>      `Omega` doesn’t mean anything. Therefore its use would rather
>      confuse than enlighten those people.
>
> I propose to pick multiplicity identifiers that capture the actual
> meanings of the multiplicities and are consistent with existing
> identifiers at the same time. `Control.Applicative` already uses the
> identifiers `some`, `many`, and `optional`. Thus we should use `Many`
> for what is now called `Omega` and `Optional` for the affinity
> multiplicity in case it’s added at some time. I think `One` is a good
> name and thus should be kept. The 0-multiplicity would probably be best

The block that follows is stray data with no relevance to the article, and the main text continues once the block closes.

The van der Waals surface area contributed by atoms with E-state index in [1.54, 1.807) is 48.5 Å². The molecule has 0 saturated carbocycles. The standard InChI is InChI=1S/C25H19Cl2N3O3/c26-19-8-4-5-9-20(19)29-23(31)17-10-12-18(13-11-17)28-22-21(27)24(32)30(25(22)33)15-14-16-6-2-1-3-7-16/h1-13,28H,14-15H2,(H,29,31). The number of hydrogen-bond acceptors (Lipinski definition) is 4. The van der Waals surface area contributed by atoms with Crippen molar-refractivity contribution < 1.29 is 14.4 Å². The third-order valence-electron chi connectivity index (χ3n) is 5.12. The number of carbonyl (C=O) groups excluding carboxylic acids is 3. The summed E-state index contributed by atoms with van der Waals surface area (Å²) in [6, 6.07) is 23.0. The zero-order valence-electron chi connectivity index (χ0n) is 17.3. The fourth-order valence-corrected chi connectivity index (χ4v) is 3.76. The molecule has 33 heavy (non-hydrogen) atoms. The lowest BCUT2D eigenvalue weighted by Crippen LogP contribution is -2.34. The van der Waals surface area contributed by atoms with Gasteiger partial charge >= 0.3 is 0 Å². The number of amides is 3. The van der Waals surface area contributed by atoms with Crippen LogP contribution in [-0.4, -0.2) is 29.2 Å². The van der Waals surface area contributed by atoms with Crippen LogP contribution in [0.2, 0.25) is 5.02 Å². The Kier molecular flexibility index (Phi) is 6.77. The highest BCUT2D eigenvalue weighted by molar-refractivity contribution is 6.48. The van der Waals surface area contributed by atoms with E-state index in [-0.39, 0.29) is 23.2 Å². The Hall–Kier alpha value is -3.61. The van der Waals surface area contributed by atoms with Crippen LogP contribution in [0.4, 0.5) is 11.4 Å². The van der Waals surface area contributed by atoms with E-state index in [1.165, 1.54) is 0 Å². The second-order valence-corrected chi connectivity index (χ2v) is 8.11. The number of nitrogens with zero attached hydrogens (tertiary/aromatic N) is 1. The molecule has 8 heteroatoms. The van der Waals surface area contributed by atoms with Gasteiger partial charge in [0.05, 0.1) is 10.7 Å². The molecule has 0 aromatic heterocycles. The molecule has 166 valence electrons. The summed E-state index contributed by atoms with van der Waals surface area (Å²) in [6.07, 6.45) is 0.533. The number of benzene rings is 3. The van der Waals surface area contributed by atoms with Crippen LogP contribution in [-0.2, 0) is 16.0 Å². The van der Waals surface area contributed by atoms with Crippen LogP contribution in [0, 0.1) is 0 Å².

> named `None`.
>
> All the best,
> Wolfgang
>
> _______________________________________________
> ghc-devs mailing list
> [hidden email]
> http://mail.haskell.org/cgi-bin/mailman/listinfo/ghc-devs
>
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RE: Linear Types: ready for review

GHC - devs mailing list
In reply to this post by Spiwack, Arnaud

Dear GHC developers and friends

 

I would like to urge you to review, and help to improve, this patch.

 

Adding linear types to Haskell is a big change that touches a lot of code.   That makes the patch a bit daunting.  But GHC is supposed to be a laboratory for advanced stuff, and this is a great example.   The authors (esp Arnaud, Krzysztof, and Jean-Philippe) have invested a lot of effort in the paper, the proposal, and now the patch.  And lots of people are interested in the result.  In short, we owe it to them to give their work serious attention.